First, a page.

What Happens if I’m Injured in a Boating Accident?

For those who love the outdoors, Oregon is a real paradise. Some people enjoy hiking and backpacking through our awesome mountain ranges. Others prefer winter sports, like skiing and skating. And, of course, with a beautiful coastline and lots of lakes, many enjoy fishing, sailing, and recreational pleasure boating.

But as with all activities, there are those in the boating public who refuse to take seriously their safety obligations to society. Oregonians who boat regularly have frequently observed personal watercraft operators riding dangerously close to other boats just to jump their wake. Sometimes, one sees a ski boat pull a skier too close to land. Other boaters drive too fast and too close to areas with swimmers. Occasionally, boats even crash into one another. And, unfortunately, people get hurt.

So, what happens if you are injured in a boating accident?

Oregon Takes Boating Safety Seriously

Make no mistake – Oregon takes boating safety seriously, as evidenced by a review of Oregon boating law.

Anyone who operates a motorboat exceeding 10 horsepower, regardless of the size of the boat, must take an approved boating safety course. Children under the age of 12 cannot operate a boat exceeding 10 horsepower, and children from age 12 to age 15 can operate such a boat only if accompanied by someone 16 years old or older. If the boat is a personal watercraft (these devices are generally propelled by a jet pump), the adult must be at least 18 years of age.

Oregon law also requires that drivers keep a proper lookout and follow boat capacity recommendations.

Oregon law prohibits a variety of other behaviors, including unsafe operation and reckless operation.

Personal Injuries Still Occur

Unfortunately, no matter how many laws are passed, innocent people are injured in boating accidents. Sometimes, boats collide with one another. Other times, a boat driver may run into a fixed object, like a sand bar or tree stump. People can also fall out of boats. Swimmers have been struck, and skiers commonly suffer injuries.

These are just a few of the many ways in which victims suffer personal injury as a result of boating accidents.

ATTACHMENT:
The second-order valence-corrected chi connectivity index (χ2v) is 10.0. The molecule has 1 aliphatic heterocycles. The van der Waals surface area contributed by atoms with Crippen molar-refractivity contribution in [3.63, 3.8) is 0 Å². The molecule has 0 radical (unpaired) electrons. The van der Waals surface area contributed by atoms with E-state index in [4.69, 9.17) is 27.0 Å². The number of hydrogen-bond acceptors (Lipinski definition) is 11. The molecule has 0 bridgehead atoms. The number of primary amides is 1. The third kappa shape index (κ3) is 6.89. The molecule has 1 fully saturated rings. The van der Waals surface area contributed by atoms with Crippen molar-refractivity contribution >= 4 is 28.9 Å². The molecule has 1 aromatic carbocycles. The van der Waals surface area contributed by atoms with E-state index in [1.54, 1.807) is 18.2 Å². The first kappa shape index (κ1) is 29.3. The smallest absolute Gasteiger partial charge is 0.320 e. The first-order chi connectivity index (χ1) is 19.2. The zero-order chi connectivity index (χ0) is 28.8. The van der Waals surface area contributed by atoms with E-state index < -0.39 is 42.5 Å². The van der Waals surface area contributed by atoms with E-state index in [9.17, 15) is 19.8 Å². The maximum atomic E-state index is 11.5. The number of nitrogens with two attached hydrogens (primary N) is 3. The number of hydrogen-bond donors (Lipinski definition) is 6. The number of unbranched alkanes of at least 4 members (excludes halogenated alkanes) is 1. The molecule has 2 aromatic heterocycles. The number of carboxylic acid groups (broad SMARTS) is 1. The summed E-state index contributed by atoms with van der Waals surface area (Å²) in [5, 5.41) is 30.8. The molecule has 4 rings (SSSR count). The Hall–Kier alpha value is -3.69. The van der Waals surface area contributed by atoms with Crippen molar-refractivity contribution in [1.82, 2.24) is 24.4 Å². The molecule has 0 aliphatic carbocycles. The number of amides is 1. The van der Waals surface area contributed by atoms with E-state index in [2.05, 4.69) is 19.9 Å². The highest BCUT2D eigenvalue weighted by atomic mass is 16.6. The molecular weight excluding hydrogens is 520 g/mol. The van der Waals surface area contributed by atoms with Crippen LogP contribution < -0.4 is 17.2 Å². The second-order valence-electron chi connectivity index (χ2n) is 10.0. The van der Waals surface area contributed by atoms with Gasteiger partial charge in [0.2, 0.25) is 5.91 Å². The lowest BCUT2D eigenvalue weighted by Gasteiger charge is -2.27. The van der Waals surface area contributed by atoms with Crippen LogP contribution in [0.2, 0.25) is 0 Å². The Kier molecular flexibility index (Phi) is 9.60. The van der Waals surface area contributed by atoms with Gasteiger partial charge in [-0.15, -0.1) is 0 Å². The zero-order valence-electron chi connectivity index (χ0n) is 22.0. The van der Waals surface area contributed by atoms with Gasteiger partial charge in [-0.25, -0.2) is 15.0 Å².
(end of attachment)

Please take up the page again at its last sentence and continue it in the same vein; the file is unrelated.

Recovering for Personal Injury in a Boating Case

In determining whether an injured victim is entitled to recover damages, the law looks to whether negligence exists. Thus, a person hurt in a boating accident, to recover for personal injuries, must prove the following:

  • The defendant owed a duty to the injured person.
  • The defendant violated the applicable standard of care (i.e., was negligent).
  • The negligence caused the victim’s injuries.
  • The injured victim has suffered damages.

A helpful way to think of boating cases is with an analogy to motor vehicle accident cases. The cause of the accident must be carefully investigated. Was a boat driver traveling faster than the allowed speed for the area, or too fast for the circumstances? Did the boat driver ignore hazards, such as other boats, or drive too close to the land or a dock? In many cases, just as with cars, boaters operate boats under the influence of alcohol and other drugs.

All of these and other facts must be carefully investigated and reviewed to evaluate negligence. If negligence is proven, the injured victim is entitled to recover for personal injuries.

Call an Experienced Personal Injury Lawyer

No one appreciates everything that Oregon has to offer any more than the attorneys at Nelson MacNeil Rayfield. But we also know that the only way to protect our families and all of society is to hold wrongdoers responsible for their actions.

If you have suffered personal injuries as the result of a boating accident, you may not be sure how to proceed. Call us today, and our experienced lawyers would be happy to answer any questions you might have.


Call us at 1.877.928.9147 For A Free Consultation!

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